Anibal Sanchez's No-Hit Bid Ends After Being Pulled Before 7th Inning
Anibal Sanchez did everything in his power to get the Detroit Tigers a win in Game 1 of the ALCS. Sanchez finished his outing with six innings pitched of no-hit ball.
Jim Leyland pulled Sanchez before the bottom of the seventh inning. His pitch count was already at 116 pitches, and since Detroit was leading 1-0 going into the inning, Leyland didn't want to take any chances. He opted to bring out Al Alburquerque and hand it over to his bullpen.
With the move, the Tigers manager made history, via the Detroit Free Press.
No pitcher has ever exited a post-season game while throwing a no-hitter in the sixth inning or later. #tigers2013— Freep Tigers (@freeptigers) October 13, 2013
Sanchez finished with 12 strikeouts and six walks, via MLB on FOX.
BREAKING: Anibal Sanchez's night is over. He pitched 6 no-hit innings with 12 Ks but walked 6 and threw 116 pitches. #postseason— FOX Sports: MLB (@MLBONFOX) October 13, 2013
Those 12 strikeouts are the most against the Red Sox in postseason history, via ESPN Stats and Info.
Anibal Sanchez's 12 K are the most by any pitcher against the Red Sox in postseason history.— ESPN Stats & Info (@ESPNStatsInfo) October 13, 2013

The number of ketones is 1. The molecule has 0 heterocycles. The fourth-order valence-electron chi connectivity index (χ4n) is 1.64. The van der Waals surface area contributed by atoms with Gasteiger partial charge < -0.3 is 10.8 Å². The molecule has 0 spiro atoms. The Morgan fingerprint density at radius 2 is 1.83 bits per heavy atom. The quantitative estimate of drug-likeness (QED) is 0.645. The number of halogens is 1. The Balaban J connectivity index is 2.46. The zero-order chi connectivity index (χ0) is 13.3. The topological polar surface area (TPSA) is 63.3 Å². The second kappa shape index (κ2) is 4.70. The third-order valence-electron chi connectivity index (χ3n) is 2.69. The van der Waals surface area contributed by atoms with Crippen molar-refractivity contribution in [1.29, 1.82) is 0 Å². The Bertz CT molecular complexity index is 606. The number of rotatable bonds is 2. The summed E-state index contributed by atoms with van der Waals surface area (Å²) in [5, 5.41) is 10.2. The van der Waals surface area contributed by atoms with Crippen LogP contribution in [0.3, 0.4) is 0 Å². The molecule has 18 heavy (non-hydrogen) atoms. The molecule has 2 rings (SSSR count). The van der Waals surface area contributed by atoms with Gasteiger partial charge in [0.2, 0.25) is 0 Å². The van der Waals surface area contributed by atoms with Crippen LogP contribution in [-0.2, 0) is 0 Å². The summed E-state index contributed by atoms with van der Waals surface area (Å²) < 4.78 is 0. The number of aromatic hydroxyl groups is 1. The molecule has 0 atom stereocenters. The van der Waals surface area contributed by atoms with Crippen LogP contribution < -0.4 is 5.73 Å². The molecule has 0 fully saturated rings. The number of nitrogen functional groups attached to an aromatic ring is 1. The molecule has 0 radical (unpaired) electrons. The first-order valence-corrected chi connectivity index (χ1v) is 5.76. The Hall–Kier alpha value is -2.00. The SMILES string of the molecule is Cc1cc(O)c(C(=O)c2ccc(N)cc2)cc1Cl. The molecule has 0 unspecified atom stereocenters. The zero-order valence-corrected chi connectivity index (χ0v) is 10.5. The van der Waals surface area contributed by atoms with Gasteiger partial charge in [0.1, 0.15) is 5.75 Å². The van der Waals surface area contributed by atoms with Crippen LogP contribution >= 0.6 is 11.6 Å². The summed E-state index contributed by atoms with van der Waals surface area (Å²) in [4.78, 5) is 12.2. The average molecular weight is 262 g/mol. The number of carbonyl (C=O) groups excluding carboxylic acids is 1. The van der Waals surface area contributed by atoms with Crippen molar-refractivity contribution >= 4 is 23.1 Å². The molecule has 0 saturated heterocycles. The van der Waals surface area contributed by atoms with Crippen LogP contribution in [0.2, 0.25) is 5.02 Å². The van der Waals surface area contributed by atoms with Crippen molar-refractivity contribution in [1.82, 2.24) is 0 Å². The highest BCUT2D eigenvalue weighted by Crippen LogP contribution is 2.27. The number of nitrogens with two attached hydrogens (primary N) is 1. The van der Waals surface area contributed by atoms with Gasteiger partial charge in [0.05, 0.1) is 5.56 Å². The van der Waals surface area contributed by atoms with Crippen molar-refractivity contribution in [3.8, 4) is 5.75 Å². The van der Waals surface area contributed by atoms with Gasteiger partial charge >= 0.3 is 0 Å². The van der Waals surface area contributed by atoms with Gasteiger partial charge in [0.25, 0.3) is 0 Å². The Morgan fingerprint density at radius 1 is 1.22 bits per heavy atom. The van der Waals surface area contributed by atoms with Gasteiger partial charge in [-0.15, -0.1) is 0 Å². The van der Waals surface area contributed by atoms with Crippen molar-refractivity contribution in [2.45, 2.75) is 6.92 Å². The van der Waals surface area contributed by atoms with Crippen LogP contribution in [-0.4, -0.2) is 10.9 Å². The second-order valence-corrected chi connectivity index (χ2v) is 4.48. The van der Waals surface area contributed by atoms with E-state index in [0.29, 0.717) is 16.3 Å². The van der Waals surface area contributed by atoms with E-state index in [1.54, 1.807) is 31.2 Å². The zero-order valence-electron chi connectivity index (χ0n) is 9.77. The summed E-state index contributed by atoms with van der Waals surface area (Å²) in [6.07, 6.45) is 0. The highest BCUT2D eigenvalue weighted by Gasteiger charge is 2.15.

What pushed the pitch count up so much for Sanchez was his six walks. While he was working the Boston hitters very well, he was having a bit of trouble with his control. Fifty of his 116 pitches were balls. He still remains in good company, though, via CBS Sports's Danny Knobler.
Only other pitcher with 6 walks, 12 K's in a postseason game: Walter Johnson in 1924 World Series. And it took him 12 innings.— Danny Knobler (@DannyKnoblerCBS) October 13, 2013
The Tigers took the lead in the top of the sixth after Jhonny Peralta singled to center, which allowed Miguel Cabrera to score.
Sanchez is no stranger to a no-hitter. He threw one with the then-Florida Marlins in 2006. Should he have gone the full nine innings, it would have been just the third no-no in postseason history. Don Larsen pitched a perfect game in the 1956 World Series, and Roy Halladay had one in Game 1 of the 2010 ALDS.
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